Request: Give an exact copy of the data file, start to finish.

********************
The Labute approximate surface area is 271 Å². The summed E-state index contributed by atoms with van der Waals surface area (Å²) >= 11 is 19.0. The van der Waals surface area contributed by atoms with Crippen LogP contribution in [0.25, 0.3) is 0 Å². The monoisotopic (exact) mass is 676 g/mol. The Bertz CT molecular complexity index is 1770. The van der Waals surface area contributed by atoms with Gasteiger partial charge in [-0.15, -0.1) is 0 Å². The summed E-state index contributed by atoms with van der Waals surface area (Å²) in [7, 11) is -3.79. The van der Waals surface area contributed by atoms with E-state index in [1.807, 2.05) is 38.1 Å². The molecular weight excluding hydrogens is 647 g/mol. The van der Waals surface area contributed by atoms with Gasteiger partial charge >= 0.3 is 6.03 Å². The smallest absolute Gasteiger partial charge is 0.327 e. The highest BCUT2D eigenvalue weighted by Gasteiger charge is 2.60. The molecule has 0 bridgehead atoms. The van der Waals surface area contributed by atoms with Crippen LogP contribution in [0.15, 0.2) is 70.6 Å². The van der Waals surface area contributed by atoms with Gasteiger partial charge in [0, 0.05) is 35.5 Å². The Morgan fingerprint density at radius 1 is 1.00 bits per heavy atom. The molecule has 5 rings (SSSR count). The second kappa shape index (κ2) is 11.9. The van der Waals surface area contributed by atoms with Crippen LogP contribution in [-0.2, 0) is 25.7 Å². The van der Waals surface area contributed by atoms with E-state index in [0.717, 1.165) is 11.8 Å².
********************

The Labute approximate surface area is 271 Å². The summed E-state index contributed by atoms with van der Waals surface area (Å²) >= 11 is 19.0. The van der Waals surface area contributed by atoms with Crippen LogP contribution in [0.25, 0.3) is 0 Å². The monoisotopic (exact) mass is 676 g/mol. The Bertz CT molecular complexity index is 1770. The van der Waals surface area contributed by atoms with Gasteiger partial charge in [-0.15, -0.1) is 0 Å². The summed E-state index contributed by atoms with van der Waals surface area (Å²) in [7, 11) is -3.79. The van der Waals surface area contributed by atoms with E-state index in [1.807, 2.05) is 38.1 Å². The molecular weight excluding hydrogens is 647 g/mol. The van der Waals surface area contributed by atoms with Gasteiger partial charge >= 0.3 is 6.03 Å². The smallest absolute Gasteiger partial charge is 0.327 e. The highest BCUT2D eigenvalue weighted by Gasteiger charge is 2.60. The molecule has 0 bridgehead atoms. The van der Waals surface area contributed by atoms with Crippen LogP contribution in [0.15, 0.2) is 70.6 Å². The van der Waals surface area contributed by atoms with Gasteiger partial charge in [0, 0.05) is 35.5 Å². The Morgan fingerprint density at radius 1 is 1.00 bits per heavy atom. The molecule has 5 rings (SSSR count). The second kappa shape index (κ2) is 11.9. The van der Waals surface area contributed by atoms with Crippen LogP contribution in [-0.2, 0) is 25.7 Å². The van der Waals surface area contributed by atoms with E-state index in [0.717, 1.165) is 11.8 Å².